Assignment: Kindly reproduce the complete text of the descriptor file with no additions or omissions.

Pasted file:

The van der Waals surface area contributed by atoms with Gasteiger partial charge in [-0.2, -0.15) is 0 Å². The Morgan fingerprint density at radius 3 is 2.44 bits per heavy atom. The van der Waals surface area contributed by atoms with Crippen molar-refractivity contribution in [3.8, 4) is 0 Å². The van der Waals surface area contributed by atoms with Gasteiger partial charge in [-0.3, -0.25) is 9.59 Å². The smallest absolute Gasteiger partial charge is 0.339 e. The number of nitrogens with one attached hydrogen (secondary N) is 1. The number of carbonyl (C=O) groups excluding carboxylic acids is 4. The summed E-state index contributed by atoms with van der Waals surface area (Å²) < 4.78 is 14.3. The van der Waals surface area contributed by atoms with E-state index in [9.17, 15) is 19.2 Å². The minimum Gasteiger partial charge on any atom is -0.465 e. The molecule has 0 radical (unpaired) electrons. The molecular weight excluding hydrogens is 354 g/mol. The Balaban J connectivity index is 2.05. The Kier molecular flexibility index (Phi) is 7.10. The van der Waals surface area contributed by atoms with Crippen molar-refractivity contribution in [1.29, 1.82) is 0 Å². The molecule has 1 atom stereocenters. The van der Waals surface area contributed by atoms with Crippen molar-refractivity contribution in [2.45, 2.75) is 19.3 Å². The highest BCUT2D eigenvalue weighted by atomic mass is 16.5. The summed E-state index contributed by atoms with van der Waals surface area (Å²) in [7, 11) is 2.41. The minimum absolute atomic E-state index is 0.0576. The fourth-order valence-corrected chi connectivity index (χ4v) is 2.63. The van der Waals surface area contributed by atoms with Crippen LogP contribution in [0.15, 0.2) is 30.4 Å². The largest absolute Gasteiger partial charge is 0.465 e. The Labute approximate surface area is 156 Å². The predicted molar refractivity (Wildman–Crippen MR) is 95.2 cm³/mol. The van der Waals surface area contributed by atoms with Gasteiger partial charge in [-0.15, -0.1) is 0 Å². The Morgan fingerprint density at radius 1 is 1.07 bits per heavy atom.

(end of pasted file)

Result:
The van der Waals surface area contributed by atoms with Gasteiger partial charge in [-0.2, -0.15) is 0 Å². The Morgan fingerprint density at radius 3 is 2.44 bits per heavy atom. The van der Waals surface area contributed by atoms with Crippen molar-refractivity contribution in [3.8, 4) is 0 Å². The van der Waals surface area contributed by atoms with Gasteiger partial charge in [-0.3, -0.25) is 9.59 Å². The smallest absolute Gasteiger partial charge is 0.339 e. The number of nitrogens with one attached hydrogen (secondary N) is 1. The number of carbonyl (C=O) groups excluding carboxylic acids is 4. The summed E-state index contributed by atoms with van der Waals surface area (Å²) < 4.78 is 14.3. The van der Waals surface area contributed by atoms with E-state index in [9.17, 15) is 19.2 Å². The minimum Gasteiger partial charge on any atom is -0.465 e. The molecule has 0 radical (unpaired) electrons. The molecular weight excluding hydrogens is 354 g/mol. The Balaban J connectivity index is 2.05. The Kier molecular flexibility index (Phi) is 7.10. The van der Waals surface area contributed by atoms with Crippen molar-refractivity contribution in [1.29, 1.82) is 0 Å². The molecule has 1 atom stereocenters. The van der Waals surface area contributed by atoms with Crippen molar-refractivity contribution in [2.45, 2.75) is 19.3 Å². The highest BCUT2D eigenvalue weighted by atomic mass is 16.5. The summed E-state index contributed by atoms with van der Waals surface area (Å²) in [7, 11) is 2.41. The minimum absolute atomic E-state index is 0.0576. The fourth-order valence-corrected chi connectivity index (χ4v) is 2.63. The van der Waals surface area contributed by atoms with Crippen LogP contribution in [0.15, 0.2) is 30.4 Å². The largest absolute Gasteiger partial charge is 0.465 e. The Labute approximate surface area is 156 Å². The predicted molar refractivity (Wildman–Crippen MR) is 95.2 cm³/mol. The van der Waals surface area contributed by atoms with Gasteiger partial charge in [-0.15, -0.1) is 0 Å². The Morgan fingerprint density at radius 1 is 1.07 bits per heavy atom.